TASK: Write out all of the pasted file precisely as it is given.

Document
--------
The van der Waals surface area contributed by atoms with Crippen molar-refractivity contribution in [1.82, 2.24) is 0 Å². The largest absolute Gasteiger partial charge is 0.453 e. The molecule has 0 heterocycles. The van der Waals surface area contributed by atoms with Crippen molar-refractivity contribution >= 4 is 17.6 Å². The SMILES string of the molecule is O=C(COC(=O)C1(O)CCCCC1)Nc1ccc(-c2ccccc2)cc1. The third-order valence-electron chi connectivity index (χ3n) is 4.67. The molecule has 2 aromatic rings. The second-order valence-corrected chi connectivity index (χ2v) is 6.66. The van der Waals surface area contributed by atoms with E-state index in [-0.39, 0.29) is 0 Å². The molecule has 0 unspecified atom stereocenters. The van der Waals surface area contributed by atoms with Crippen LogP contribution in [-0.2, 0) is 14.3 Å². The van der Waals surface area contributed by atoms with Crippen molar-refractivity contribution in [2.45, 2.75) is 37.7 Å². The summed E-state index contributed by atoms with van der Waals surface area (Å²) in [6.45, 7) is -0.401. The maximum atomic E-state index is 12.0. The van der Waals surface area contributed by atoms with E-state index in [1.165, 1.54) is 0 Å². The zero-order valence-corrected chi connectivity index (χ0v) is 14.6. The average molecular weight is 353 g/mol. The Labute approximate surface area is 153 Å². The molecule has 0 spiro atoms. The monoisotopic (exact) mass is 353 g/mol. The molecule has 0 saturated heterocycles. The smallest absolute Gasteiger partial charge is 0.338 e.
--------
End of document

The van der Waals surface area contributed by atoms with Crippen molar-refractivity contribution in [1.82, 2.24) is 0 Å². The largest absolute Gasteiger partial charge is 0.453 e. The molecule has 0 heterocycles. The van der Waals surface area contributed by atoms with Crippen molar-refractivity contribution >= 4 is 17.6 Å². The SMILES string of the molecule is O=C(COC(=O)C1(O)CCCCC1)Nc1ccc(-c2ccccc2)cc1. The third-order valence-electron chi connectivity index (χ3n) is 4.67. The molecule has 2 aromatic rings. The second-order valence-corrected chi connectivity index (χ2v) is 6.66. The van der Waals surface area contributed by atoms with E-state index in [-0.39, 0.29) is 0 Å². The molecule has 0 unspecified atom stereocenters. The van der Waals surface area contributed by atoms with Crippen LogP contribution in [-0.2, 0) is 14.3 Å². The van der Waals surface area contributed by atoms with Crippen molar-refractivity contribution in [2.45, 2.75) is 37.7 Å². The summed E-state index contributed by atoms with van der Waals surface area (Å²) in [6.45, 7) is -0.401. The maximum atomic E-state index is 12.0. The van der Waals surface area contributed by atoms with E-state index in [1.165, 1.54) is 0 Å². The zero-order valence-corrected chi connectivity index (χ0v) is 14.6. The average molecular weight is 353 g/mol. The Labute approximate surface area is 153 Å². The molecule has 0 spiro atoms. The monoisotopic (exact) mass is 353 g/mol. The molecule has 0 saturated heterocycles. The smallest absolute Gasteiger partial charge is 0.338 e.